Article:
Director Colton Van Til had most of the basic plot lines for his film set in stone, but didn’t quite know where the story should take place until he discovered Aberdeen.
“What stood out for me was really the landscape. I really liked how the coast of the Pacific Northwest met with a small town like that,” he said.
The town’s focus on high school football is part of the story. “The small towns you see in the movies are small football towns in Texas. To have it be on the water like that was cool, just from a landscape perspective.”
The film is titled “Aberdeen.” The crew only spent about a day shooting here, but landmarks such as the counterweight bridge over the Wishkah River and major streets downtown make an appearance in the movie’s official trailer.
A lot of interior scenes were filmed in and around Seattle. That’s dictated in part by the project’s limited budget, forcing the production staff to film interior scenes at locations where Van Til, a Seattle native, knew the property owners.
The costume budget didn’t allow for buying football uniforms that mirrored the blue and gold of the Aberdeen Bobcats. And the crew had to shoot the football scenes at King’s High School in Seattle since they were able to film there at no charge.
Van Til didn’t want to sacrifice authenticity by having his football team take the field in red and white, but after talking it over with film producer Sophia Hoefle, they decided it could be a good thing after all.
“I wish we could have filmed more (in Aberdeen). I wish we could have used the high school there,” he said. “But we were encouraged to kind of separate ourselves from the real high school as much as possible. It’s a fictionalized story; and as much backlash as there has been in the comments right now for not using the real school, I think there would be more if we did.”
Van Til’s first feature-length film is tentatively set to be released next spring. Isabel Bennett plays Mia, a young sports journalist from Aberdeen looking to make a splash in the news industry. When she uncovers controversy surrounding the high school’s football team, she has to weigh the potential negative impact that comes with writing hard-hitting pieces.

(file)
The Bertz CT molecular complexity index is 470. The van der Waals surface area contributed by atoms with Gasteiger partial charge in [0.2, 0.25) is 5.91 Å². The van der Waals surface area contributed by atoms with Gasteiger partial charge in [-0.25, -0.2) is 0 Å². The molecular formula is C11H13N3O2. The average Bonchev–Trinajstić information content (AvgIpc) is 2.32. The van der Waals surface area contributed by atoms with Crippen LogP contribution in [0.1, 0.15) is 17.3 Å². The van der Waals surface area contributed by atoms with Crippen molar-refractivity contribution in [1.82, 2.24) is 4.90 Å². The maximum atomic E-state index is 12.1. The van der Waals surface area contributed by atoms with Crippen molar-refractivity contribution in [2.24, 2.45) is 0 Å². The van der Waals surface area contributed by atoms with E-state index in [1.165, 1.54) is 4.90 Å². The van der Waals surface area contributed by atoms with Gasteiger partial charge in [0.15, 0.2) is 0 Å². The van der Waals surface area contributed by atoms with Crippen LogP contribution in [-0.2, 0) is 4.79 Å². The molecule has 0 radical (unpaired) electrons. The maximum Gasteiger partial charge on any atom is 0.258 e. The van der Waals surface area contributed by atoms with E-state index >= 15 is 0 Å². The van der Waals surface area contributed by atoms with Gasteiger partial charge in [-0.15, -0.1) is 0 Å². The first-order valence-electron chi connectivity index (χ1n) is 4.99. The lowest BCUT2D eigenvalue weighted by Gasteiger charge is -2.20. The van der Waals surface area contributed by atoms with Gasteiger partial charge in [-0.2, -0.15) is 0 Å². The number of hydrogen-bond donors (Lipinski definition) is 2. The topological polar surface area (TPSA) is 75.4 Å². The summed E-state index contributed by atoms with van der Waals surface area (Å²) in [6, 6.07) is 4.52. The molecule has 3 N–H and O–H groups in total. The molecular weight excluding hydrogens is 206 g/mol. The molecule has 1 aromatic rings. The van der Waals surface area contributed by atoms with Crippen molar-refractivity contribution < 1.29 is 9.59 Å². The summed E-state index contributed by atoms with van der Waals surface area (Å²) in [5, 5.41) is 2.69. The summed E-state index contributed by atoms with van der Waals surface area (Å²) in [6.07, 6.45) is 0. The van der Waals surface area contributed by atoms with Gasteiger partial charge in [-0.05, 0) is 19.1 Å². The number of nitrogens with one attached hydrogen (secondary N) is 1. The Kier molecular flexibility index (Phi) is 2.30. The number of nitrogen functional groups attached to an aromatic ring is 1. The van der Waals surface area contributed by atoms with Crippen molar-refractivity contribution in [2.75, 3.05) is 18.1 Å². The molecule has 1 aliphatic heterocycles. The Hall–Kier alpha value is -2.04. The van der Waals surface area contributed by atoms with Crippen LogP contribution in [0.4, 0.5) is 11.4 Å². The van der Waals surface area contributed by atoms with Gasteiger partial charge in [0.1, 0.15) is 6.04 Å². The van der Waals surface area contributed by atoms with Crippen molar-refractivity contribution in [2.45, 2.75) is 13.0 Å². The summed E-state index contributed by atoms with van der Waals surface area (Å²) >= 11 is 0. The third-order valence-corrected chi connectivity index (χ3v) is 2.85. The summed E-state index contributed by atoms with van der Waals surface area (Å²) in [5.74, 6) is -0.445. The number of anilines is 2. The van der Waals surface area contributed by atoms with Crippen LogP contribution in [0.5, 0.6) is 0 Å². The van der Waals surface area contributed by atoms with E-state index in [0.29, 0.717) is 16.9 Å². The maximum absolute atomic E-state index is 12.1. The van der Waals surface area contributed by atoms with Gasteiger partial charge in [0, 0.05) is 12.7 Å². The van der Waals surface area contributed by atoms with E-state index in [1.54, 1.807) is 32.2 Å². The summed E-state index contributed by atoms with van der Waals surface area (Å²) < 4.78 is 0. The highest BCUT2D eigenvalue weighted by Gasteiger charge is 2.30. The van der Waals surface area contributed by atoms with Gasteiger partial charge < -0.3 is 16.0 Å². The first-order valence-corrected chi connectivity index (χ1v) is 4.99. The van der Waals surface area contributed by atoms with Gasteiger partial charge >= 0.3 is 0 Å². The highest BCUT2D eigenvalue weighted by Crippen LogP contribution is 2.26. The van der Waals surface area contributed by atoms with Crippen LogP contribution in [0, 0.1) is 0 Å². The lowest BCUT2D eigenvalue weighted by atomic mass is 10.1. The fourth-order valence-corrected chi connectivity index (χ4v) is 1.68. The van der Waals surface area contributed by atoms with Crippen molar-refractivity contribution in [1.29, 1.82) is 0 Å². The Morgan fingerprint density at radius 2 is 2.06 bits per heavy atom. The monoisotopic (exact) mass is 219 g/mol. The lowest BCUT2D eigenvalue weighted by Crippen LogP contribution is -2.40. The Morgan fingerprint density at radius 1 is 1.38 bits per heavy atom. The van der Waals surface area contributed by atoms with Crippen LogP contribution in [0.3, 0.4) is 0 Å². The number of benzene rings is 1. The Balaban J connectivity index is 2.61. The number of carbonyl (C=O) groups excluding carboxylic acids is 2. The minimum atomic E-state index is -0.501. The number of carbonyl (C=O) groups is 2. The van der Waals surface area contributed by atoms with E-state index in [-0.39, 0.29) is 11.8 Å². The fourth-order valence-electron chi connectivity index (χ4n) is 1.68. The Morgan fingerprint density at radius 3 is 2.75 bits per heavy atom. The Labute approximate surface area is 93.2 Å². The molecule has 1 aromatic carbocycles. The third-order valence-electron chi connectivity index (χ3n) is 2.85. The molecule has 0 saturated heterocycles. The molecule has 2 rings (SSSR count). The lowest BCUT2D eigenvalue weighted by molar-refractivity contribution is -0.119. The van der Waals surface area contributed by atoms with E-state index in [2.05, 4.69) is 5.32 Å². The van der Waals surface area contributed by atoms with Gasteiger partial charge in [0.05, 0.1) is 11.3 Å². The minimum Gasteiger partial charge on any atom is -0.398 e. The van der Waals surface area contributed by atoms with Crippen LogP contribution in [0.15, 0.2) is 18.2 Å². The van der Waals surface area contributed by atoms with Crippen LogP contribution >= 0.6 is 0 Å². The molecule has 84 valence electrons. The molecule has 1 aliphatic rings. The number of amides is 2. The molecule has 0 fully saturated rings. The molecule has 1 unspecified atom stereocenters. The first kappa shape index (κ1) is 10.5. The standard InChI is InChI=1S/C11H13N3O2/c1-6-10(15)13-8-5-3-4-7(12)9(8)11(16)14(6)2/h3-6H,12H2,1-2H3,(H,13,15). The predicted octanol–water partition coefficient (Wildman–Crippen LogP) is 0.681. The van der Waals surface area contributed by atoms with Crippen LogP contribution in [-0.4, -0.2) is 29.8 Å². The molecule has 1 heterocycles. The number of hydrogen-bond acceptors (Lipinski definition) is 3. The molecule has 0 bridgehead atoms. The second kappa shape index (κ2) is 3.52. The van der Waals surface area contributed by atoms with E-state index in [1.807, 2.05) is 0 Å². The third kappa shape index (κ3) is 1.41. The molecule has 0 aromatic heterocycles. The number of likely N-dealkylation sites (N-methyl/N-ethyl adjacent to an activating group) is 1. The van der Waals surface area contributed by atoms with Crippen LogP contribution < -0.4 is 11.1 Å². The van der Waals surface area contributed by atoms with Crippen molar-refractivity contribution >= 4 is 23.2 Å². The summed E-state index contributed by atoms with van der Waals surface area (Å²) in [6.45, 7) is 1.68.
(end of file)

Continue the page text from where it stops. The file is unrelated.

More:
Trying to capture the struggle of a small town journalist was relatively easy, but getting some of the rainy weather associated with the area proved to be a bit more difficult.
Hoefle said the weather was disappointingly nice when the crew brought their cameras to Aberdeen in April.
“We wanted the rainy cloudy days, and we came on the most beautiful couple of weeks,” she said. “It was beautiful, but not what we wanted. But I still think it turned out great. With some coloring, it’ll be fine.”
The movie comes with a heavy dose of realism, including opioid use.
In a fundraising video discussing the film, Van Til says he wanted to create an “honest portrayal of the Pacific Northwest, and that’s what this film means to me. It’s a character of its own in this movie. I feel like we’re going to capture some of the grittiness and dreariness some of these towns in Western Washington have.”
Van Til drew from some of his own life experiences when writing the script.
He played basketball and baseball in high school, and tried to draw on the pressures he felt as a high school athlete when depicting the football players in the film.
He also mentioned that hanging out with his brother, who used to write for the Lynden Tribune and currently works for The Herald in Everett, helped him see the impact a sports reporter can have on people’s relationship with the school in a small town.
“I was in a coffee shop with him, and someone recognized him from covering games. It was interesting to see a small town community really be attached to their high school sports,” he said. “Seeing people go beyond going to the games but also supporting their high schoolers was an aspect that stood out to me, and the journalist is someone that provides that resource to everyone.”
With Van Til still attending class at Loyola Marymount University and looking to establish himself in the world of film, his own resources were limited.
When the crew works through some of the final stages of post-production, including editing the sound and adjusting the film’s color, the next step will be submitting the movie to various film festivals.
Since most film festivals won’t accept submissions of films that have already premiered elsewhere, no concrete release date has been set.
With Van Til hoping to get the film screened at festivals like Sundance, the director is eager for audiences to see his work.
“In terms of writing and directing, this is the first big opportunity I’ve gotten to tell a full hour-and-a-half story,” he said. “I’m happy with how it turned out, and I’m excited for people to see it.”
Hoefle also is excited to show that college filmmakers can put together a polished project.
“I think it turned out great,” she said. “Being from college students, I think, people were wondering what this film was going to be like. But I think we did a pretty good job.”